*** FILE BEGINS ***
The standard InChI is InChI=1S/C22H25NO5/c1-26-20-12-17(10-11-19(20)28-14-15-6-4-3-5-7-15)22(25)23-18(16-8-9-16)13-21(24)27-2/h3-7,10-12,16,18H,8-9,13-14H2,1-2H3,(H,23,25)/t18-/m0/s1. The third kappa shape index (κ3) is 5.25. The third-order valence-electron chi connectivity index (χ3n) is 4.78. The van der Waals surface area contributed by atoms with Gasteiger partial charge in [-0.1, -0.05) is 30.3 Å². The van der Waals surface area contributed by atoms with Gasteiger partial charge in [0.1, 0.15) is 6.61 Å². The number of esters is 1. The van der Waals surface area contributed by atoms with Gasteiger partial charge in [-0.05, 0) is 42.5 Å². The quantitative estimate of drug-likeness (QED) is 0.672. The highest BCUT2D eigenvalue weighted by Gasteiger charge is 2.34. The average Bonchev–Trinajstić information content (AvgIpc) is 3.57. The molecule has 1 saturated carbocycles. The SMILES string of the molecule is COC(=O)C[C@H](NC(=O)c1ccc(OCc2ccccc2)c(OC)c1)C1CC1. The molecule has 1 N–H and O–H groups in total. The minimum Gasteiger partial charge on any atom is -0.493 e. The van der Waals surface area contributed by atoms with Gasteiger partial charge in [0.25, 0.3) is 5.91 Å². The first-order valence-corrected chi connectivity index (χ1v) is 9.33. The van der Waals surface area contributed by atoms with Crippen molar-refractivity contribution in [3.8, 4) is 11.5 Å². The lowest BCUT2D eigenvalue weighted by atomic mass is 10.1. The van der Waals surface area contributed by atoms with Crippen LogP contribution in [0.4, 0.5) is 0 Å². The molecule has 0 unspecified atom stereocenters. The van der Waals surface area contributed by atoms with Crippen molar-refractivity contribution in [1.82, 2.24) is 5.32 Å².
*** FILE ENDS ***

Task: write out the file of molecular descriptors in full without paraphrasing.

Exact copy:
The standard InChI is InChI=1S/C22H25NO5/c1-26-20-12-17(10-11-19(20)28-14-15-6-4-3-5-7-15)22(25)23-18(16-8-9-16)13-21(24)27-2/h3-7,10-12,16,18H,8-9,13-14H2,1-2H3,(H,23,25)/t18-/m0/s1. The third kappa shape index (κ3) is 5.25. The third-order valence-electron chi connectivity index (χ3n) is 4.78. The van der Waals surface area contributed by atoms with Gasteiger partial charge in [-0.1, -0.05) is 30.3 Å². The van der Waals surface area contributed by atoms with Gasteiger partial charge in [0.1, 0.15) is 6.61 Å². The number of esters is 1. The van der Waals surface area contributed by atoms with Gasteiger partial charge in [-0.05, 0) is 42.5 Å². The quantitative estimate of drug-likeness (QED) is 0.672. The highest BCUT2D eigenvalue weighted by Gasteiger charge is 2.34. The average Bonchev–Trinajstić information content (AvgIpc) is 3.57. The molecule has 1 saturated carbocycles. The SMILES string of the molecule is COC(=O)C[C@H](NC(=O)c1ccc(OCc2ccccc2)c(OC)c1)C1CC1. The molecule has 1 N–H and O–H groups in total. The minimum Gasteiger partial charge on any atom is -0.493 e. The van der Waals surface area contributed by atoms with Gasteiger partial charge in [0.25, 0.3) is 5.91 Å². The first-order valence-corrected chi connectivity index (χ1v) is 9.33. The van der Waals surface area contributed by atoms with Crippen molar-refractivity contribution in [3.8, 4) is 11.5 Å². The lowest BCUT2D eigenvalue weighted by atomic mass is 10.1. The van der Waals surface area contributed by atoms with Crippen LogP contribution in [0.4, 0.5) is 0 Å². The molecule has 0 unspecified atom stereocenters. The van der Waals surface area contributed by atoms with Crippen molar-refractivity contribution in [1.82, 2.24) is 5.32 Å².